25 February 2013

UN Turns Down Haitian Cholera Victim Compensation

The UN continues to deny responsibility for the cholera outbreak in Haiti. It also now claims it is immune from compensating Haitian cholera victims.

UN Secretary General Ban ki-Moon told Haiti’s President Michael Martelly that the UN is both unwilling and not required to compensate the victims.

The United Nations advised the claimants’ representatives that the claims are not receivable pursuant to Section 29 of the Convention on the Privileges and Immunities of the United Nations,” spokesperson Martin Nesirky told reporters in New York.

Evidence that the outbreak came from Nepalese UN peacekeepers is overwhelming, but the UN has yet to claim responsibility. A lawsuit brought against the UN by the Institute for Justice and Democracy in Haiti (IJDH) in November 2011 called for a national water and sanitation system, compensation to the victims and a public apology from the UN to the victims.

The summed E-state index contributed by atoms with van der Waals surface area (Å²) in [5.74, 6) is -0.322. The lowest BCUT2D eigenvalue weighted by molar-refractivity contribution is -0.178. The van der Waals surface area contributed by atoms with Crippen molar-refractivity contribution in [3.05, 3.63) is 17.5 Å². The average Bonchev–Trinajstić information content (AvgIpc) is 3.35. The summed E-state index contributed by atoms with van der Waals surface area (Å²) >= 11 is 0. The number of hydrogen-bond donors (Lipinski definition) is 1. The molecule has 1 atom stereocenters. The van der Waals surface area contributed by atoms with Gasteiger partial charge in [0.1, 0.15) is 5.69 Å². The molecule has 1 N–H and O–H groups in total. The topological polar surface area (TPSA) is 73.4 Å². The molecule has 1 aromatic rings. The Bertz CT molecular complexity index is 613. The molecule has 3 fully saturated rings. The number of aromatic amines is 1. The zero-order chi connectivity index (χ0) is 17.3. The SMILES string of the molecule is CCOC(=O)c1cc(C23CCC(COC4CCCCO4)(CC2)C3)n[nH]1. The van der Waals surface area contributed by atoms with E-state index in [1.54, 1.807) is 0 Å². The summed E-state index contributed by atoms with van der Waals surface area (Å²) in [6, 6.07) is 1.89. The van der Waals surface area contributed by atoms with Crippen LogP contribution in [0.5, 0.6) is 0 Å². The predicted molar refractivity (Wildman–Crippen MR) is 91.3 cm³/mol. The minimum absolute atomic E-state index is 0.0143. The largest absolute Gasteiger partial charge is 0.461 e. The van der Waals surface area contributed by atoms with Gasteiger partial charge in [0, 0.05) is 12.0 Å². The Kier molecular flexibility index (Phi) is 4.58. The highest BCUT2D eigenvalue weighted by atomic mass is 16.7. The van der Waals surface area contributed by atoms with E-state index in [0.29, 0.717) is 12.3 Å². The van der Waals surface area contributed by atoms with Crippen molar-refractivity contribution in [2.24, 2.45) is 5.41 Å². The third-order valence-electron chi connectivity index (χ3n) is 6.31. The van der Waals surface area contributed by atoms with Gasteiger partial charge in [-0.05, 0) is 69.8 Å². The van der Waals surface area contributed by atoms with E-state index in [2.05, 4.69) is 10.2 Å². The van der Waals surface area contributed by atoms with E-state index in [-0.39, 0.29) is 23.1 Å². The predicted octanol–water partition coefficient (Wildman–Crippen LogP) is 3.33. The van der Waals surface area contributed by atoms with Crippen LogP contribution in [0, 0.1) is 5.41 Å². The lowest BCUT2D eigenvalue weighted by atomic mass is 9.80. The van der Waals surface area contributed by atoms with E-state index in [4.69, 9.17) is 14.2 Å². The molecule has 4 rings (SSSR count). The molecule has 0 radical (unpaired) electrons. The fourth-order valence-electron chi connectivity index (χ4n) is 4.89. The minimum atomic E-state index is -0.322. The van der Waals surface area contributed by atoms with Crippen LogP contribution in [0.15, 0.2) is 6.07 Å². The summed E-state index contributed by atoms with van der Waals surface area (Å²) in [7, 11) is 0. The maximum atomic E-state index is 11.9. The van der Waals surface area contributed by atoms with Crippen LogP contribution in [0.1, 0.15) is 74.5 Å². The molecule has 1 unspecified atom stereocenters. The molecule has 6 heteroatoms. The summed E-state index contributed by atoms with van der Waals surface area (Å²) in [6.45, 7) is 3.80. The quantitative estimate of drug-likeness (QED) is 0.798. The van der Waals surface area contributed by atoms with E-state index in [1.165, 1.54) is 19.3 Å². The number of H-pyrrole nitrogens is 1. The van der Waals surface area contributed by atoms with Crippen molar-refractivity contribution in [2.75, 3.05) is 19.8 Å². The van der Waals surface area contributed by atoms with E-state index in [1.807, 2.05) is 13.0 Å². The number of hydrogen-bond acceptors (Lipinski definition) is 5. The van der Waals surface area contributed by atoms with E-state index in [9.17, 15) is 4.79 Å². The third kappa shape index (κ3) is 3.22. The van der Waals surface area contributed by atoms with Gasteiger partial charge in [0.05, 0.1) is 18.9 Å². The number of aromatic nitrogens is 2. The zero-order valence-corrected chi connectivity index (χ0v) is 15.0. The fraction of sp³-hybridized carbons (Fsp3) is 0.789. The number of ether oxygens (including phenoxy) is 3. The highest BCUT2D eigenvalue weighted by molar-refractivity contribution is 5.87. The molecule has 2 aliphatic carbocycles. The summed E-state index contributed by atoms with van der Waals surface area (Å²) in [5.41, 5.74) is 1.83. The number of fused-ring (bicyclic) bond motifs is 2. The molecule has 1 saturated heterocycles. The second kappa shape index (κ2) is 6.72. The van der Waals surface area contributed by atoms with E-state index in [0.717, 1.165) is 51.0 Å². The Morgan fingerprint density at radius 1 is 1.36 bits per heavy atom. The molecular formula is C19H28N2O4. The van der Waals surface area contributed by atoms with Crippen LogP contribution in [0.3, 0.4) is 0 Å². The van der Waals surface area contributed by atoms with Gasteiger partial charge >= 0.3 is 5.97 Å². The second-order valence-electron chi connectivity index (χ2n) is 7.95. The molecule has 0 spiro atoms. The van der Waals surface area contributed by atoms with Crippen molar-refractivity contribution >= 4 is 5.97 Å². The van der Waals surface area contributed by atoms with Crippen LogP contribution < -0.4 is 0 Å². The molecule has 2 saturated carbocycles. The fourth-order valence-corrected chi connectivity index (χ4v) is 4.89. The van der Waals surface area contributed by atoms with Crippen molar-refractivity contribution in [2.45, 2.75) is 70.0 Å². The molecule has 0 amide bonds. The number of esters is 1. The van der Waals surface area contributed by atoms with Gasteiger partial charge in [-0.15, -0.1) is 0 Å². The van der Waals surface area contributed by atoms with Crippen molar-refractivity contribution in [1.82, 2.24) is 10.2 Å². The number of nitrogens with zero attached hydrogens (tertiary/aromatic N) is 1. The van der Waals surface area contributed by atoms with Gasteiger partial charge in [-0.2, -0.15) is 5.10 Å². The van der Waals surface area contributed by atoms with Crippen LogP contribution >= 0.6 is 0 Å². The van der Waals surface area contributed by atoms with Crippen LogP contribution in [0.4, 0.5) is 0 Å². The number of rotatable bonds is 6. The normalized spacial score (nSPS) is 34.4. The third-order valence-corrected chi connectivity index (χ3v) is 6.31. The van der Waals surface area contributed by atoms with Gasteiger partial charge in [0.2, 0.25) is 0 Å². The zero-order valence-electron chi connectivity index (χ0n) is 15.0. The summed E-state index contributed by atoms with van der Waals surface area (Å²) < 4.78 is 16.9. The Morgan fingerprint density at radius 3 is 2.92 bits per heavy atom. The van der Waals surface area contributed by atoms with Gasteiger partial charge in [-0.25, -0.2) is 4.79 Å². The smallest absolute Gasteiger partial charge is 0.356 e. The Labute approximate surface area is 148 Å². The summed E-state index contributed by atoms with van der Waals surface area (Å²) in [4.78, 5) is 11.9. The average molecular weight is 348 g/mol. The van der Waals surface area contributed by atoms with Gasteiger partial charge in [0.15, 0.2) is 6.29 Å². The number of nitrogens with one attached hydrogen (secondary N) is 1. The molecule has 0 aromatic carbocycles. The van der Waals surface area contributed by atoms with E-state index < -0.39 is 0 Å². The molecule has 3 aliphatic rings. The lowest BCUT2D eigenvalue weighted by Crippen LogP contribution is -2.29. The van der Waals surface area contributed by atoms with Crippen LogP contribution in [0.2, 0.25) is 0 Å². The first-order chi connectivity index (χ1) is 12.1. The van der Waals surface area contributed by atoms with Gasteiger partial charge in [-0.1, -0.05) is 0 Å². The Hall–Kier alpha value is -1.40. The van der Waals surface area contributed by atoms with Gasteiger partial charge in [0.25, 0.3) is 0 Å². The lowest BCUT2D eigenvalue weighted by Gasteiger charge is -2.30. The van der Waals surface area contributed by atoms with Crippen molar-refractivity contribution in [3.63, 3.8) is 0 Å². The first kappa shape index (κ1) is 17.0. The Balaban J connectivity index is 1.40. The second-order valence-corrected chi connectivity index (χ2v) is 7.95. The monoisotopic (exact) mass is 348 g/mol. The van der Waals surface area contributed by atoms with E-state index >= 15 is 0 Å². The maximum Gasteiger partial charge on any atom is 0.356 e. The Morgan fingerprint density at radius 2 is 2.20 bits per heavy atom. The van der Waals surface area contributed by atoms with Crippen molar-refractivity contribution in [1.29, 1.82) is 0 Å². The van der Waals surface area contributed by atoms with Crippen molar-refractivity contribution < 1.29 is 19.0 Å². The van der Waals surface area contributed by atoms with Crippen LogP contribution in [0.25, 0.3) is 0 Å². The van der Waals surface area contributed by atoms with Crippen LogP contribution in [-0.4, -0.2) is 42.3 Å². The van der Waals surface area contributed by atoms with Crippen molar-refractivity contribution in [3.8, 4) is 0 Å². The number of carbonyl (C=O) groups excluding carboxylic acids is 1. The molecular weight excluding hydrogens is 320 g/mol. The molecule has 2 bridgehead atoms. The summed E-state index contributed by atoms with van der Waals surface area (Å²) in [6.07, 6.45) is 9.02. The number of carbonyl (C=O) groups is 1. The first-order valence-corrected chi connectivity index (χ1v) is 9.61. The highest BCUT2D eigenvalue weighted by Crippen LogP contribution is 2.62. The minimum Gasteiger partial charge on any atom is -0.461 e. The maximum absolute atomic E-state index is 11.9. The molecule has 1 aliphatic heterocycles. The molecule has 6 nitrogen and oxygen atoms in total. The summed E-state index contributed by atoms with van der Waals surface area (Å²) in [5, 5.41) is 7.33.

Reactions to the announcement were swift. “It is dis­grace­ful that the UN will not even con­sider com­pen­sat­ing the thou­sands of fam­i­lies who have lost their chil­dren, moth­ers, fathers, broth­ers and sis­ters due to the UN’s wrong­do­ing,” said lead counsel of the lawsuit against the UN Mario Joseph, Av. of the Bureau des Avo­cats Inter­na­tionaux, in a press release. The groups associated with the lawsuit pledged to keep up their fight.

The Guardian reported reactions from some Haitians who were affected by the outbreak. Alix MacGuffie from Saint Marc, Haiti was infected with cholera in July 2011 and expressed disappointment in the news.

“I could have died from cholera. The UN caused us much harm and we should get compensation. If we don’t stop cholera, what will happen in the future?” said MacGuffie.

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